Leonard Bernstein’s most bountiful score – a mouth-watering confection of sugar and spice and all things nice – is also a masterpiece of parody and counter-parody
Voltaire’s Candide was short and pithy; Bernstein and his legion of collaborators (this was a Broadway breech-birth if ever there was one) went for long and elaborate and terminally frothy. It can be staged to stunning effect – Robert Carsen’s production, seen at ENO a couple of years back, raised the bar for doing so – but for concert presentation Bernstein and John Wells devised a tartly apposite narration ripe for topical updating.
Rory Kinnear breezed on here as the cynical voice of disbelief - master of ceremonies-cum-stand-up comic. I suspect the best one-liners were his own. But at least we could hear all his words and that became a real bone of contention in this sporadically sparkling performance under Kristjan Jarvi. Such amplification as there was proved simply too vague for the verbal acrobatics of the piece and with a full-blown London Symphony Orchestra to get across, the voices should have been radio-miked. Yes, the text was printed in the programme but with the auditorium in total darkness for act one disgruntled voices were clearly raised at the interval because, lo and behold, in act two there was light.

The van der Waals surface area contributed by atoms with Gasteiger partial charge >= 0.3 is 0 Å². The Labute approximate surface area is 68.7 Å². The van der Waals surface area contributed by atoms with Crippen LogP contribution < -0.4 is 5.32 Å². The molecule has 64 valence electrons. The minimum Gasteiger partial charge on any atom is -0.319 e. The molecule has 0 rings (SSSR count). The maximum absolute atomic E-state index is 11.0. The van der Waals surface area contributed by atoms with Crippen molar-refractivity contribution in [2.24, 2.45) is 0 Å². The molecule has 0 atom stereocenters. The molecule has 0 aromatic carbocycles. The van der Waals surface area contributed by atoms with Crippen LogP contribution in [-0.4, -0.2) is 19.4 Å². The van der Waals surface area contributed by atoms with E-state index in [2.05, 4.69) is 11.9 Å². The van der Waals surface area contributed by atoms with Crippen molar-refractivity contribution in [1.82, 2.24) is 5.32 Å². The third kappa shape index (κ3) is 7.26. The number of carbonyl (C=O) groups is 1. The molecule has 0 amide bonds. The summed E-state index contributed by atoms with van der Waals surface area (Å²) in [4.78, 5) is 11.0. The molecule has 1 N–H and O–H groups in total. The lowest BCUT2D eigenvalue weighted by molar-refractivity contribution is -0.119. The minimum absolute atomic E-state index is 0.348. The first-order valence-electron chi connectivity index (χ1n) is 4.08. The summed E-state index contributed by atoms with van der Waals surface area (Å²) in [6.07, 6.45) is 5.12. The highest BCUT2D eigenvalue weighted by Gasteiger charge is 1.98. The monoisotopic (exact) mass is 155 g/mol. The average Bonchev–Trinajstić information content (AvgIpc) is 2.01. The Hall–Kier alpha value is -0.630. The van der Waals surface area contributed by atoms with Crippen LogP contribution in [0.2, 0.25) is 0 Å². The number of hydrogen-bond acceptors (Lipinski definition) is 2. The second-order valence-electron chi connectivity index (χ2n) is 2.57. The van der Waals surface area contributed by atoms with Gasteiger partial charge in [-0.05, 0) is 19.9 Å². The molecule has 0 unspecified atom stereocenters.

But we shouldn’t need to have our heads buried in the text. Perhaps a singing actor as opposed to the somewhat occluded baritone of Jeremy Huw Williams would have better brought Dr. Pangloss and the bitter Martin into focus – and Kiera Duffy’s Cunegonde could certainly have done with some help. She could despatch the dizzying coloratura of her show-stopper “Glitter and Be Gay” like so many ropes of cultured pearls, for sure, but the temptation to over-gild the parody collapsed, as it so often does, into embarrassing excess.
Then along came Kim Criswell’s Old Lady, a back-combed nightmare of big hair, to show us how “easily assimilated” a musical theatre performer is into the high Iberian camp of Lenny’s Costa del Sol. I was much impressed, too, by Andrew Staples’ simply and touchingly sung Candide. No over-gilding there but rather a touch of Italianate ardour in Bernstein’s self-confessed Puccini aria “Nothing More Than This” with its gravely regretful string counterpoint.
We were finally and totally overwhelmed as the London Symphony Chorus went a capella into the climax of that best of all possible anthems “Make Our Garden Grow”. If ever a tune (and what a tune) encapsulated the sentiment “Let dreamers dream what worlds they please” this one does – now and forever.Reuse content